Historic Detroit

Every building in Detroit has a story — we're here to share it

Wonderland and Temple Theatre

The Wonderland was just that, offering everything from minstrel shows to moving pictures to acrobats, even “talking” dogs.

The variety show and museum was known as Detroit’s “palace of amusement,” and got its start on Woodward Avenue in 1886 in Merrill Hall, which later became the Avenue Theatre, on the site of the Coleman A. Young Municipal Center today.

The throngs of patrons led Enoch “Pop” Wiggins to take his show further up the road, to Campus Martius, at the corner of Woodward and Monroe avenues. But disaster struck on Nov. 5, 1898, when the roof of the theater collapsed during construction, crushing 12 workers to death and injuring nearly 20 others. The Wonderland would use the Detroit Opera House next door for its performances, until Dec. 23, 1901, when the Temple Theatre opened as part of the entertainment complex.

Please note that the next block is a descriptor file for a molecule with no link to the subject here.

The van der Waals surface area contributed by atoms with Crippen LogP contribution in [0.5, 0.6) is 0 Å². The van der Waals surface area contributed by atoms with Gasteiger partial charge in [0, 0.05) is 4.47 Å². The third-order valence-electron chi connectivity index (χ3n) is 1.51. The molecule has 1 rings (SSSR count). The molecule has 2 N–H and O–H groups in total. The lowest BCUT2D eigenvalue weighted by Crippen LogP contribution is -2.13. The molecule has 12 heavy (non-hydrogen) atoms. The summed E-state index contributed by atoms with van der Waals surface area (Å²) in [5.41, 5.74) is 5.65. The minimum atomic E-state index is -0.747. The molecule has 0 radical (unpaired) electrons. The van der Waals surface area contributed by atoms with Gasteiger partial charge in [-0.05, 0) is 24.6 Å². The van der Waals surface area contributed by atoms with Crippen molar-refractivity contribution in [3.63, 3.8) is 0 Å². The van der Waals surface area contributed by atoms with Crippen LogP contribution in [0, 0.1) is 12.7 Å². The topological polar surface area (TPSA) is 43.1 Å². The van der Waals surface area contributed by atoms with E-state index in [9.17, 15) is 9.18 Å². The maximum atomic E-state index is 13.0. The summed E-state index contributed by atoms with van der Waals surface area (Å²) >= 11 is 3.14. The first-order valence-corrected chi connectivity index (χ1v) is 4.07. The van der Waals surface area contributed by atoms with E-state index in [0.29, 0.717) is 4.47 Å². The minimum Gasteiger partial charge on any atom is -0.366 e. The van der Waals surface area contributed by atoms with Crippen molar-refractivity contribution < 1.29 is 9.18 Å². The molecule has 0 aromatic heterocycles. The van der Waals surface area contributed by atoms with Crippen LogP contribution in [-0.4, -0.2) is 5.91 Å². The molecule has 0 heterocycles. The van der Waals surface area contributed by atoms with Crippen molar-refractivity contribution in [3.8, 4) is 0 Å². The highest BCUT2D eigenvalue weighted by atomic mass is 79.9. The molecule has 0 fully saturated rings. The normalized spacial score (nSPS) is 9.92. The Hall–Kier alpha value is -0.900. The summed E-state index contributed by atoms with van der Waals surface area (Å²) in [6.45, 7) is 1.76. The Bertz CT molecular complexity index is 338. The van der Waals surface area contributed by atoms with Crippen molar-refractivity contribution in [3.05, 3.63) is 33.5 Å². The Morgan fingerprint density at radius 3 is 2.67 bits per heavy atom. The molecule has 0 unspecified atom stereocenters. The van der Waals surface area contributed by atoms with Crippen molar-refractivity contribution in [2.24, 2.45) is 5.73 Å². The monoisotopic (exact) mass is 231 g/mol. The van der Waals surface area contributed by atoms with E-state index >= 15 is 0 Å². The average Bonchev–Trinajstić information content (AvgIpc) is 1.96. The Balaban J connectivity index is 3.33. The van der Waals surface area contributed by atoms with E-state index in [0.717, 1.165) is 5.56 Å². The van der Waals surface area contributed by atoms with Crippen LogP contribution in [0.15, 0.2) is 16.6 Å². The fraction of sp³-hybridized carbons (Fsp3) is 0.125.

Though part of the Elks Temple, it would host shows for the Wonderland, offering four shows a day, and admission got you all the curios of the museum of oddities, as well as the show in the Temple. Will Rogers, Buster Keaton, Fred and Adele Astaire, George Burns, Jack Benny, Harry Houdini and W.C. Fields were among the stars to grace its stage.

The building itself was designed by architect John Scott, with Col. J.M. Wood designing the 1,573-seat Temple Theater. As Vaudeville fell out of favor, the Temple closed about 1930, other than showing a few fly-by-night films, and was razed in early 1935 for a new office building that was never built. The Wonderland building was felled in 1966 with the Detroit Opera House next door. That site remained an empty lot for nearly four decades, until Compuware built its world headquarters on the site. Today known as One Campus Martius, it opened in 2003.